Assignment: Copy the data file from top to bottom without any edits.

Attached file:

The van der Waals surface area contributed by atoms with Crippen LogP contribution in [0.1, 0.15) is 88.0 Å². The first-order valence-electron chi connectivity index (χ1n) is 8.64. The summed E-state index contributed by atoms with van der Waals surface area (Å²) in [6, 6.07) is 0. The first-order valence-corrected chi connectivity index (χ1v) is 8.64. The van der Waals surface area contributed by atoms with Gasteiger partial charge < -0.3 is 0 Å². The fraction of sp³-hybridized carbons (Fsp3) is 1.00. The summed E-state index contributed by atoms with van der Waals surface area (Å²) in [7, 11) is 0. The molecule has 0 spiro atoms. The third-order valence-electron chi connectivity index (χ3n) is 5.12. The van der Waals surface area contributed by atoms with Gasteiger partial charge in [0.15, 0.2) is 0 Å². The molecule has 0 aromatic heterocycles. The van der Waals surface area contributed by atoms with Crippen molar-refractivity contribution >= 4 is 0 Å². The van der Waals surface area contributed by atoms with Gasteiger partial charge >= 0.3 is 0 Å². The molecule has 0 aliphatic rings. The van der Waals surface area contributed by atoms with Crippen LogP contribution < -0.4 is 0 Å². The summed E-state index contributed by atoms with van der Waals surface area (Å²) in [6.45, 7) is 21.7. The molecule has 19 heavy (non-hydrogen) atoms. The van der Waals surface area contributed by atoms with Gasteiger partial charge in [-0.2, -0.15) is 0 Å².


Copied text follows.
The van der Waals surface area contributed by atoms with Crippen LogP contribution in [0.1, 0.15) is 88.0 Å². The first-order valence-electron chi connectivity index (χ1n) is 8.64. The summed E-state index contributed by atoms with van der Waals surface area (Å²) in [6, 6.07) is 0. The first-order valence-corrected chi connectivity index (χ1v) is 8.64. The van der Waals surface area contributed by atoms with Gasteiger partial charge < -0.3 is 0 Å². The fraction of sp³-hybridized carbons (Fsp3) is 1.00. The summed E-state index contributed by atoms with van der Waals surface area (Å²) in [7, 11) is 0. The molecule has 0 spiro atoms. The third-order valence-electron chi connectivity index (χ3n) is 5.12. The van der Waals surface area contributed by atoms with Gasteiger partial charge in [0.15, 0.2) is 0 Å². The molecule has 0 aromatic heterocycles. The van der Waals surface area contributed by atoms with Crippen molar-refractivity contribution >= 4 is 0 Å². The van der Waals surface area contributed by atoms with Gasteiger partial charge >= 0.3 is 0 Å². The molecule has 0 aliphatic rings. The van der Waals surface area contributed by atoms with Crippen LogP contribution < -0.4 is 0 Å². The summed E-state index contributed by atoms with van der Waals surface area (Å²) in [6.45, 7) is 21.7. The molecule has 19 heavy (non-hydrogen) atoms. The van der Waals surface area contributed by atoms with Gasteiger partial charge in [-0.2, -0.15) is 0 Å².